January 31, 2012 - DCA & NJ Historic Trust Launch Capital Needs Survey for New Jersey Historic Sites
DCA & NJ Historic Trust Launch Capital Needs Survey for
New Jersey Historic Sites
Survey Will Help Identify Repair, Restoration, and Improvement Needs of Historic Places
TRENTON, N.J. – New Jersey Department of Community Affairs (DCA) Acting Commissioner Richard E. Constable III today announced the launch of a new Capital Needs Survey that will collect information on the repair, restoration and improvement needs of historic sites throughout the state. The New Jersey Historic Trust, a DCA affiliate, is leading the effort and encourages all publicly owned and nonprofit-managed sites to participate in the survey.
"The Historic Trust recognizes that even our state's most notable and celebrated historic sites and attractions have significant needs for repairs and improvements, all of which will ultimately serve the public better," said Acting Commissioner Constable. "This survey will help the Trust identify those specific needs and begin to quantify the costs associated with making these historic buildings relevant and useful in their communities."
The survey will begin on February 1, 2012, and run until May 1, 2012. It will pose questions about a building's use, repair needs, projected repair costs, and, if appropriate, its participation in heritage tourism development.
A "historic building" is defined as a structure that was built more than 50 years ago, or prior to 1962. A property does not need to be listed on the state or national Register of Historic Places to be included in the survey. Buildings that may participate include: historic residences, farmsteads, factories, theaters, museums, houses of worship, fire houses, libraries, railroad stations, schools and more. Buildings owned by private homeowners or businesses are not eligible for this survey.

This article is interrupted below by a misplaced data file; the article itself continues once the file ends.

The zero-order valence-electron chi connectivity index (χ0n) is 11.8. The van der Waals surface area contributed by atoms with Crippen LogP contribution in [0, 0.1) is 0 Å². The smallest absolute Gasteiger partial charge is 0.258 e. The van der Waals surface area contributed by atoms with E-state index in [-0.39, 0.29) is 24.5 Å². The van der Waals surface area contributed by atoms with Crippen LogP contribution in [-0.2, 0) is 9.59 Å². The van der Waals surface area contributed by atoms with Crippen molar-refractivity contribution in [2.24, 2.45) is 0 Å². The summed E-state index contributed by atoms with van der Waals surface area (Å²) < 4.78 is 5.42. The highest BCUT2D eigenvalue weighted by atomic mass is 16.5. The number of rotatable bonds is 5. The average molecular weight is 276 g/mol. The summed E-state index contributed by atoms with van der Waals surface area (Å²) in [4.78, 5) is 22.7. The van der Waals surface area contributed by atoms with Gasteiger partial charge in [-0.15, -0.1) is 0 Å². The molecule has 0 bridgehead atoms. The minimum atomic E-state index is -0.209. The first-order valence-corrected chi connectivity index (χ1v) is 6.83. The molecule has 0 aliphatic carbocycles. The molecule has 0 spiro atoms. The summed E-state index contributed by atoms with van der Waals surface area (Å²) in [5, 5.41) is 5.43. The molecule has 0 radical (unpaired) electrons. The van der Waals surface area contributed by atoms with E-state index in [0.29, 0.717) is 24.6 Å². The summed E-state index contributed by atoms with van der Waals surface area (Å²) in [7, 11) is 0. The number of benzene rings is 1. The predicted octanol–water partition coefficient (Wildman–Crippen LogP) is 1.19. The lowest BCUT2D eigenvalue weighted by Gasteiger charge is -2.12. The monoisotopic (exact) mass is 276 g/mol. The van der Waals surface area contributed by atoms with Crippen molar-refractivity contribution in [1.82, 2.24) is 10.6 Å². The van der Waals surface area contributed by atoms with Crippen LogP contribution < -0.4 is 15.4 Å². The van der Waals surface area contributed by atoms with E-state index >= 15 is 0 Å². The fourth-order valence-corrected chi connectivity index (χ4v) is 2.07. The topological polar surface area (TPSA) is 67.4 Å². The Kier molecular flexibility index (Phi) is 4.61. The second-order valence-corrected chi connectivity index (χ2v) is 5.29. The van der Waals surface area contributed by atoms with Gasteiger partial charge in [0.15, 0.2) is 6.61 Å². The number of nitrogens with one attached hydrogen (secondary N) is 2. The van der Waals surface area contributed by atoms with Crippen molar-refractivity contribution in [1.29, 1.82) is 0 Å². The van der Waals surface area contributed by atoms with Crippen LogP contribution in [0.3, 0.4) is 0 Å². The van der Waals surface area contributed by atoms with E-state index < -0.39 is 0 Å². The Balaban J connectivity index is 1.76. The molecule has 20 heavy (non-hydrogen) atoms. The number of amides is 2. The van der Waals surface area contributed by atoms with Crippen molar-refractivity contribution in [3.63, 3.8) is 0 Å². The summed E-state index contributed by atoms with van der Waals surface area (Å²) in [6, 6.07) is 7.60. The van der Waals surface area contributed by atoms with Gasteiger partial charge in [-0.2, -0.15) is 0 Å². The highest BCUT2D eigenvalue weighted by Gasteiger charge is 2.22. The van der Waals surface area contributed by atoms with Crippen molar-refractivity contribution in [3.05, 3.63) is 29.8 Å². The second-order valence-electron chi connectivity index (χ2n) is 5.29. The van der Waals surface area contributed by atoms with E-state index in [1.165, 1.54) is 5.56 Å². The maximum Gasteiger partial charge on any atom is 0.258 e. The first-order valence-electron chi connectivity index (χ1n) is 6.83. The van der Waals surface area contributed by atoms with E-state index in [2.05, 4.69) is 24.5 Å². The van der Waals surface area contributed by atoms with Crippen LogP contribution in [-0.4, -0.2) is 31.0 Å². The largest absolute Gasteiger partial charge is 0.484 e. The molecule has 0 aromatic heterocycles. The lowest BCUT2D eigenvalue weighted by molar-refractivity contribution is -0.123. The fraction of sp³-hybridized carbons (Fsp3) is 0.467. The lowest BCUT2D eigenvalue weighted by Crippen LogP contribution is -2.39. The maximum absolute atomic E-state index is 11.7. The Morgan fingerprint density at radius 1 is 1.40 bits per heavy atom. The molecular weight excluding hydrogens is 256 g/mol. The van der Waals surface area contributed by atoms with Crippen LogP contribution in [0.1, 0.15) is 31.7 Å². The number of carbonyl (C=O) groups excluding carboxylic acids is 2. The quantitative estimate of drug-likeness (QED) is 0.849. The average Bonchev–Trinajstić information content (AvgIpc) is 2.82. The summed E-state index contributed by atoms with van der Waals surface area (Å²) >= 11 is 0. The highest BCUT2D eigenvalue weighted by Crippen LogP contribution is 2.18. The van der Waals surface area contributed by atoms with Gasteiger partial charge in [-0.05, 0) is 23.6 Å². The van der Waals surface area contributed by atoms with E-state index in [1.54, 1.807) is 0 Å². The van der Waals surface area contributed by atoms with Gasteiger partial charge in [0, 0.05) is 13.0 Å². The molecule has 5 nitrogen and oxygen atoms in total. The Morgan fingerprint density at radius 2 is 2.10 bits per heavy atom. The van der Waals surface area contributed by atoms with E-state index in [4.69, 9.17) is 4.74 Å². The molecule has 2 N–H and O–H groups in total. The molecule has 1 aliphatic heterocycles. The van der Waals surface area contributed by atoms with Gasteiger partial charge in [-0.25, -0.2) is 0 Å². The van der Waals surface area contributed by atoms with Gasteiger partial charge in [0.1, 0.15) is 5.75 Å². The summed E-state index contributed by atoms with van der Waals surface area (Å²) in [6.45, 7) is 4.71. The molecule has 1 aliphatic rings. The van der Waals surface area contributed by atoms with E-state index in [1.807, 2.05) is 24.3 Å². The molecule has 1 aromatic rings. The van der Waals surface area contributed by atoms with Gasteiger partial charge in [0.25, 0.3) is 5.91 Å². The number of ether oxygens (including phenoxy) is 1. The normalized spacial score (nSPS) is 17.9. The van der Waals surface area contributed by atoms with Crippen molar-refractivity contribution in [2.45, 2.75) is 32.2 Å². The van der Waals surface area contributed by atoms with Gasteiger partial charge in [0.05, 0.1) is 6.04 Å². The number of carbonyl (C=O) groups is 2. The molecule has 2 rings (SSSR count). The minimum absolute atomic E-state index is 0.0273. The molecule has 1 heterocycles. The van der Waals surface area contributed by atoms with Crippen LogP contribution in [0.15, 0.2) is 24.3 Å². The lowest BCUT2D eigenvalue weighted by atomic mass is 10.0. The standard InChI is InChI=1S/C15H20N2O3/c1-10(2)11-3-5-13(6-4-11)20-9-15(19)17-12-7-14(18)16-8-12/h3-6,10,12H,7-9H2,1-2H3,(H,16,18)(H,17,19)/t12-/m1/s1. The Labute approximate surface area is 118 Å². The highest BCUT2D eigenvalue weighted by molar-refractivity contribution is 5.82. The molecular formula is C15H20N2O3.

This is the second Capital Needs Survey in the State of New Jersey. The first, in 1990, identified capital needs of more than $400 million. The results of the survey helped garner public support for four historic preservation bond referendums in the 1990s, and sustain historic preservation funding from the Garden Sate Preservation Trust from 2000 to 2010.
This year, the Historic Trust is hoping to attract more participants by making the survey accessible online.
"By using the Internet and making the survey easy to complete and submit, we hope to reach as many historic site stewards as possible," said Historic Trust Executive Director Dorothy Guzzo. "The broader the participation, the better picture we will have of the state's real need for historic preservation funding."
Upon completion of the survey, the data will be analyzed and the capital needs of the state's historic properties will be tallied and published by the end of the year. The Historic Trust will use the information to prioritize and/or revise criteria for its program, as well as to alert the community to begin thinking about their future stewardship needs.
"The Capital Needs Survey will provide New Jersey with important financial data to illustrate the continuing need for investment in the state's historic resources," said Historic Trust Chair Chris Perks. "Funding the preservation of existing buildings and structures helps make our communities more sustainable as well as enjoyable."
The Historic Trust administers grants from the Garden State Historic Preservation Trust Fund, the NJ Cultural Trust Capital Preservation Grant Program, the "Discover NJ History" License Plate Fund and the 1772 Foundation Grant Program for New Jersey. Since 1990, the Historic Trust has awarded more than $134 million in matching preservation grants to sites in every county of the state.
Established in 1967, the New Jersey Historic Trust is the only nonprofit historic preservation organization in New Jersey created by state law. Its mission is to advance historic preservation in New Jersey for the benefit of future generations through education, stewardship and financial investment programs that saves the state’s heritage and strengthens its communities.
For more information on the New Jersey Historic Trust, please visit http://www.njht.org. For more information on the Capital Needs Survey, log on to http://fs19.formsite.com/NJHT/CapitalNeedsSurvey/index.html.